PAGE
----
Quick Parasitoid Review
There’s an old saying, “A good parasite doesn’t kill its host.” A good parasitoid, however, does. Slowly. Keeping it alive by feeding first on the non-essential tissues, and moving on to the vital organs as the interloper approaches pupation and doesn’t need a live host anymore. The Myopa fly overwinters as a pupa in its host’s body.
Fast forward two months, and the BugLady sighted what she thought was a solitary wasp called a potter wasp, but which turned out to be another thick-headed fly, Physocephala tibialis (probably). bugguide.net calls Physocephala the most commonly seen genus of thick-headed flies. P. tibialis occurs east of a line from Wisconsin to Texas.
The Gory Details
Physocephala tibialis targets the two-spotted bumblebee (Bombus bimaculatus, brown-belted bumblebee (B. grisecollis) and common Eastern bumblebee (B. impatiens) and its modus operandi is similar to that of other family members. Typically, it’s the worker bees that get infested—the queens are active earlier and are tucked away in the nest by the time Physocephala emerges (other species of Physocephala, though, may occupy the queens of late emerging bumblebee species). There have been a number of studies that show that the life spans of parasitized bumblebees aren’t significantly shortened, though as the parasitoid grows, the bee can’t carry home as much nectar. Bumblebees will chill, literally, to put off the inevitable, seeking cooler spots, even sleeping outside at night to slow the growth within them. If lots of the workers in a nest are infested, future queens may be smaller in size and may not have enough energy to get through the winter.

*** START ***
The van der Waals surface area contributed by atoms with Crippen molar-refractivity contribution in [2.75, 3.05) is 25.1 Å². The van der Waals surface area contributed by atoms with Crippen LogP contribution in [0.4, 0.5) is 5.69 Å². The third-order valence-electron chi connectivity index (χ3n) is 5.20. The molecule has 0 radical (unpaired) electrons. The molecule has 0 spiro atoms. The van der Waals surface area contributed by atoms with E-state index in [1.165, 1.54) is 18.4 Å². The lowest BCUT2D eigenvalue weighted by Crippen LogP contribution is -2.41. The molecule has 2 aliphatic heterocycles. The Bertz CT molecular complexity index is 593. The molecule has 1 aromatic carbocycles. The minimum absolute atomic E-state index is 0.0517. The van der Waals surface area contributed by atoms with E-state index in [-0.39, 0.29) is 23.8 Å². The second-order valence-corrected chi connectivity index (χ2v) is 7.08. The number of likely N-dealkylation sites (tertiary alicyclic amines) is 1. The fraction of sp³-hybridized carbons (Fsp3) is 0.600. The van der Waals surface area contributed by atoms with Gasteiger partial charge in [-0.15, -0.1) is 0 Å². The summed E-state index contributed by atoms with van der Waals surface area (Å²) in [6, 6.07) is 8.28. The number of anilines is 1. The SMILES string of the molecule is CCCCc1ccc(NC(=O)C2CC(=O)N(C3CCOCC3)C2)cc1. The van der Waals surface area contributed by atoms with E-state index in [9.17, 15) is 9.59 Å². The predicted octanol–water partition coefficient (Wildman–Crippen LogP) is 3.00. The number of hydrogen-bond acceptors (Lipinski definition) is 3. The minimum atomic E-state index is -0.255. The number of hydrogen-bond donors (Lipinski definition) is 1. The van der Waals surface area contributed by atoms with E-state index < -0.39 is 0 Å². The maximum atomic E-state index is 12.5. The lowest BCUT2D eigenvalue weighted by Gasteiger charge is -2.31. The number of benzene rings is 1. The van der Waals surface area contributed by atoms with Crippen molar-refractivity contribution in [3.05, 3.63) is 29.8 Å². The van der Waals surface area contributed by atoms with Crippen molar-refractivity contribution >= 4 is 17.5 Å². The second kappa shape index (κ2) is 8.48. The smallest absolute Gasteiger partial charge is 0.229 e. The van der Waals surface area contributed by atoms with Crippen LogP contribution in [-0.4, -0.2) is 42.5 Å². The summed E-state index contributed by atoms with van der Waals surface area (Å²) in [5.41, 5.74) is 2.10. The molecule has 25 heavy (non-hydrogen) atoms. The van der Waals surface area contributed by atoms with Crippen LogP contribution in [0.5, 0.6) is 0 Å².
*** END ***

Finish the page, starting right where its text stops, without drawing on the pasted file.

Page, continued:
The fly larvae pupate in their host’s body—a simple, declarative sentence with some interesting layers. First of all, although most fly larvae (maggots) have mouthparts that allow them to chew, their elders do not; adults mainly suck/sponge up soft-ish liquids, sometimes using their saliva to enhance the softening.
Question: Trapped within the dried husk of its former host and absent a Swiss army knife (or teeth) how does a newly emerged thick-headed fly effect its escape?